Commentary by Mara Hancker, Managing Director of IK Industrievereinigung Kunststoffverpackungen (German Association for Plastics Packaging and Films)
Until a few weeks ago anyone hearing the words “plastic packaging” often thought of waste first. Plastic packaging had to be combatted, and anyone who used it should be ashamed of themselves.
Virtually no one wanted to hear about the ecological benefits, facts were frighteningly irrelevant to many discussions and the populist “plastic-free” demand drowned out many factual arguments.
Then came the coronavirus and triggered worldwide changes in almost all areas of life. Interpersonal contacts are reduced to a minimum, daily routines are changing massively as are consumer habits. Security of supply, which was previously taken for granted, is suddenly a topic that is of concern to people alongside all the health issues. And this is also changing the perception of packaging.
Plastic packaging is indispensable
This does not mean that all criticism has been silenced or that problems have disappeared – marine littering, resource conservation and waste collection remain important issues worldwide – but the view of packaging is opening up.
Its actual function is coming more into focus again. Reliable supply chains, stockpiling, hygienic food protection, safe drug packaging, dosage aids, information… all this suddenly emerges from the shadows, from the blind spot of an often ideological discussion about plastics.
Packages are not produced as waste. Their primary tasks are product and consumer protection. Packaging is therefore system relevant – in times of crisis as well as before and after.
And whether declared plastic opponents like it or not: plastic can do many things that other materials simply cannot do. Plastic packaging protects against moisture, keeps oxygen out, is highly flexible to adapt to the packaged products, is many times lighter than cardboard or glass, and causes comparatively fewer CO2 emissions.
The crisis as an opportunity for constructive debate and less populism
In exceptional situations like the current one, perspectives, perceptions and attitudes change. Once again it has been shown that exhaustive information is indispensable for making target-oriented decisions. Populism, sweeping arguments and black and white pictures lead here to dead ends.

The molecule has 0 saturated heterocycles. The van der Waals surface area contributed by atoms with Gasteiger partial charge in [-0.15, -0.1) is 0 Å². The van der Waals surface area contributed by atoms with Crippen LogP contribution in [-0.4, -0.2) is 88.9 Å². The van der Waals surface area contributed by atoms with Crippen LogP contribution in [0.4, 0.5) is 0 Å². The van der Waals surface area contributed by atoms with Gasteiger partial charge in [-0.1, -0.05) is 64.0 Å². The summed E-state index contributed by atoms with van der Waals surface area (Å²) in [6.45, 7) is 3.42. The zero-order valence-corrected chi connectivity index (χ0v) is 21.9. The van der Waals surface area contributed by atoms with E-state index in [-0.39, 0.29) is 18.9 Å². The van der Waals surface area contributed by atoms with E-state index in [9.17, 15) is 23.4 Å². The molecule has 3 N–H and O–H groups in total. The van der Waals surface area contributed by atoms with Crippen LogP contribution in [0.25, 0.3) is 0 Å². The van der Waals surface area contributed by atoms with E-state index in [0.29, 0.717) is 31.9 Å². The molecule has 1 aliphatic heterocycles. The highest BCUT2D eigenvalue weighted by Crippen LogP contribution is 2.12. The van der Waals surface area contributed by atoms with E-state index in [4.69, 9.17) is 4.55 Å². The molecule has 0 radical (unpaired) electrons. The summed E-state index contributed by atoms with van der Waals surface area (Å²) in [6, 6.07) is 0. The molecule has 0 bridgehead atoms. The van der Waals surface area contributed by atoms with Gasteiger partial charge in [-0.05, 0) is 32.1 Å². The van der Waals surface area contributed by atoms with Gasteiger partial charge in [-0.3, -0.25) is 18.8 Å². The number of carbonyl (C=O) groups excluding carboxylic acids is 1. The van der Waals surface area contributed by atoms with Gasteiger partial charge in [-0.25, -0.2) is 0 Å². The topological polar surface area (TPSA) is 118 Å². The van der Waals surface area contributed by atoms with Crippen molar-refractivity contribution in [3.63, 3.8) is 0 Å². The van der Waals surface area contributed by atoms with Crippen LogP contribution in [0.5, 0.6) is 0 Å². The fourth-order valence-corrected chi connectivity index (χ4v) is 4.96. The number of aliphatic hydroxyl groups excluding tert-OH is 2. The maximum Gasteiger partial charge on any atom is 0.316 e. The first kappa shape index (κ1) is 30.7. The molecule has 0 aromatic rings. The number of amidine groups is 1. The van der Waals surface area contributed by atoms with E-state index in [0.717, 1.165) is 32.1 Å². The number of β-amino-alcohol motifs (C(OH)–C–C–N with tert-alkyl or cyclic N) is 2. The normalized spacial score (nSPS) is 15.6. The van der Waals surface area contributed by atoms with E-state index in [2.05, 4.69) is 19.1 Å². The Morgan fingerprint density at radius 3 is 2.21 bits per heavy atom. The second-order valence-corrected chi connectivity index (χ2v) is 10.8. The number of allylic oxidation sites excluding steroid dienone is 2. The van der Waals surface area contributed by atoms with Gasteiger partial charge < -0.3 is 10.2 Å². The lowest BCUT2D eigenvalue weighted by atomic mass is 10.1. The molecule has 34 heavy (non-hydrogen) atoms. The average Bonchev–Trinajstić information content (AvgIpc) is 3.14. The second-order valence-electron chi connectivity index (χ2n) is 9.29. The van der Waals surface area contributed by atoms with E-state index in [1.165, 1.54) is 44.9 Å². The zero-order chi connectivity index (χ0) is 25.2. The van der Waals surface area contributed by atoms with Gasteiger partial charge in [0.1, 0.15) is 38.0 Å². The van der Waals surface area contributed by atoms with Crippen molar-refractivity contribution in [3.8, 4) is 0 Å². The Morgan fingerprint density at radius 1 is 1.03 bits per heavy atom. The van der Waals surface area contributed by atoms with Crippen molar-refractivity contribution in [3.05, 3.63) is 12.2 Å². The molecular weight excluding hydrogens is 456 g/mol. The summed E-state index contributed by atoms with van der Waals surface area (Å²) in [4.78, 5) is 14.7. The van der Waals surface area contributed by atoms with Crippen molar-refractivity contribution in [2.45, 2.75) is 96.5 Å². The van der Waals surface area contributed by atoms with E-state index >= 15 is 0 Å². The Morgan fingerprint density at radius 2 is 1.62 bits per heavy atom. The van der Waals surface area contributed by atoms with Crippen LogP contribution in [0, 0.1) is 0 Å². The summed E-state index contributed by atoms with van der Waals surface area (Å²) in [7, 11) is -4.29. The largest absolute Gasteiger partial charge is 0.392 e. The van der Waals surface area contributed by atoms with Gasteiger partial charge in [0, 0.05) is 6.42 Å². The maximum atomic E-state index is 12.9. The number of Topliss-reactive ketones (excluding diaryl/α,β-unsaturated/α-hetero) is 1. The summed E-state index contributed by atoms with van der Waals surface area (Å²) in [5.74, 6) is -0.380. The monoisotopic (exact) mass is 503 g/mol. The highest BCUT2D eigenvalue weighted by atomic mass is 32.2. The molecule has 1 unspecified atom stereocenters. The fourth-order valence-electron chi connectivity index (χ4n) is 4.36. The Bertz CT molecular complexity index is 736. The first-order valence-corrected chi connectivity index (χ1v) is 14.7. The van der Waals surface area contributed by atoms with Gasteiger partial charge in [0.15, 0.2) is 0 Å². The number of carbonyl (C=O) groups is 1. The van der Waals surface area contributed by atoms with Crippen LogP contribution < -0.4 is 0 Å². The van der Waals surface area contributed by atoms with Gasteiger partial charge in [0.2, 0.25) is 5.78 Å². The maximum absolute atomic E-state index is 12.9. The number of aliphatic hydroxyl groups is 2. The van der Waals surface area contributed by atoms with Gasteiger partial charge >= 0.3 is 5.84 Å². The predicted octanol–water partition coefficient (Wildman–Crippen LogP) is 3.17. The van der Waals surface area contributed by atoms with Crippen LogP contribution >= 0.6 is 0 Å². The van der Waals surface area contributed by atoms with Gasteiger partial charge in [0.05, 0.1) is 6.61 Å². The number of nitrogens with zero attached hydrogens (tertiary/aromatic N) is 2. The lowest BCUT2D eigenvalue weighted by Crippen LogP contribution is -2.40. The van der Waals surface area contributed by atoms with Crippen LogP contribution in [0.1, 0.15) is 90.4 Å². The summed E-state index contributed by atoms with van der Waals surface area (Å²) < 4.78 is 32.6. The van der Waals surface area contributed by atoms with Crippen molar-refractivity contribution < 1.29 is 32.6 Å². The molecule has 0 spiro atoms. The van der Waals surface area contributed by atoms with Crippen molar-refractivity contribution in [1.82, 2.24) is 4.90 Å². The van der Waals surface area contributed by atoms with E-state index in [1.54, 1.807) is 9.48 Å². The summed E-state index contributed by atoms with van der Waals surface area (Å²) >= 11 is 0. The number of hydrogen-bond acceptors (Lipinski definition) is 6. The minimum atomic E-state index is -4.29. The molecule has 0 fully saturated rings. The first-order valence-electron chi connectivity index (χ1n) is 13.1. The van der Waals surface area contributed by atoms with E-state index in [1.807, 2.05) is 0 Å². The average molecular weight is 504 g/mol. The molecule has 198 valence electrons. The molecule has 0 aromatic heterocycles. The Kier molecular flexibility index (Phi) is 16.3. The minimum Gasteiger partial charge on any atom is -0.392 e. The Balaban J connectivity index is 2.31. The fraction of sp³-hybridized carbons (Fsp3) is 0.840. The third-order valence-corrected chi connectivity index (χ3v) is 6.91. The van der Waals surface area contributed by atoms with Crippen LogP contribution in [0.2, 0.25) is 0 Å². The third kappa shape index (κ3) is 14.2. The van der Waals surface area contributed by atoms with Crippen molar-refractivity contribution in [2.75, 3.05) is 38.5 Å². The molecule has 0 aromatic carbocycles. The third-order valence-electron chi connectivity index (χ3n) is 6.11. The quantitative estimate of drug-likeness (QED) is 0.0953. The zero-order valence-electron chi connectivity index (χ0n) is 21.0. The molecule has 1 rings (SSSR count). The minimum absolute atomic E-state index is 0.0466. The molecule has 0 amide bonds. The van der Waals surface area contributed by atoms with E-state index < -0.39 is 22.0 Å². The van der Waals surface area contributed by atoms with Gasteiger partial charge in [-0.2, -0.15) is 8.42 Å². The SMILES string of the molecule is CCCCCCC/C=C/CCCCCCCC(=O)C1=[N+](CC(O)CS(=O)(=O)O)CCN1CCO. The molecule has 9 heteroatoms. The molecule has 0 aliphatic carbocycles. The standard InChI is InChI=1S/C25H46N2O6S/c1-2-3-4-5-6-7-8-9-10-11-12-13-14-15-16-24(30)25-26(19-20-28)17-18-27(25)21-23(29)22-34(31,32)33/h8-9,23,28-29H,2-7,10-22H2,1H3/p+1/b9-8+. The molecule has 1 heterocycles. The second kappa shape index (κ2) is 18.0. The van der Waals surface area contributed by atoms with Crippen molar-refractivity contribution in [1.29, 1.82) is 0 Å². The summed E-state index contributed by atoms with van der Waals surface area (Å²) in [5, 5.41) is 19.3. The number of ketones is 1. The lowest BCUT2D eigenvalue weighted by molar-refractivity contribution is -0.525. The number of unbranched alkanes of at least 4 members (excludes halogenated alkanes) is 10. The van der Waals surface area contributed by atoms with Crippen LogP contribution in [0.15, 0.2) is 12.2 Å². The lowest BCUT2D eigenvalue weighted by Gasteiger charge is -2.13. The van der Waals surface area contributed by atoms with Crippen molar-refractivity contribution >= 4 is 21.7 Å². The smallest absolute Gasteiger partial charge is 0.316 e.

And this also applies to the way we handle packaging. By way of example, multi-use is not always better than single-use and we can be glad that we have the choice. PET bottles have an excellent carbon footprint and are an important mainstay of supply, especially in the face of increased demand.
Critics may now say that the industry is just exploiting a good opportunity. The industry’s answer to this is very clear: “Yes, we are”. This is because we see a huge opportunity for a discussion about our products that is finally differentiated – away from populist demands for bans and towards sustainable decisions for more climate protection with plastics.
As much packaging as necessary, as little as possible. Security of supply, participation in society, access to safe food, ecological packaging design, use of recycled materials and avoidance of unnecessary packaging – whatever the material – these are the challenges of our time.
We are responding to these challenges – currently with a stronger focus on the systemically relevant aspects, but also with responsibility for the many additional issues in the period that will follow. Climate protection needs plastics. Supply, product and consumer protection require packaging. Facts count. People now increasingly appreciate all of this again. Hopefully they’ll remember that when the crisis is over.”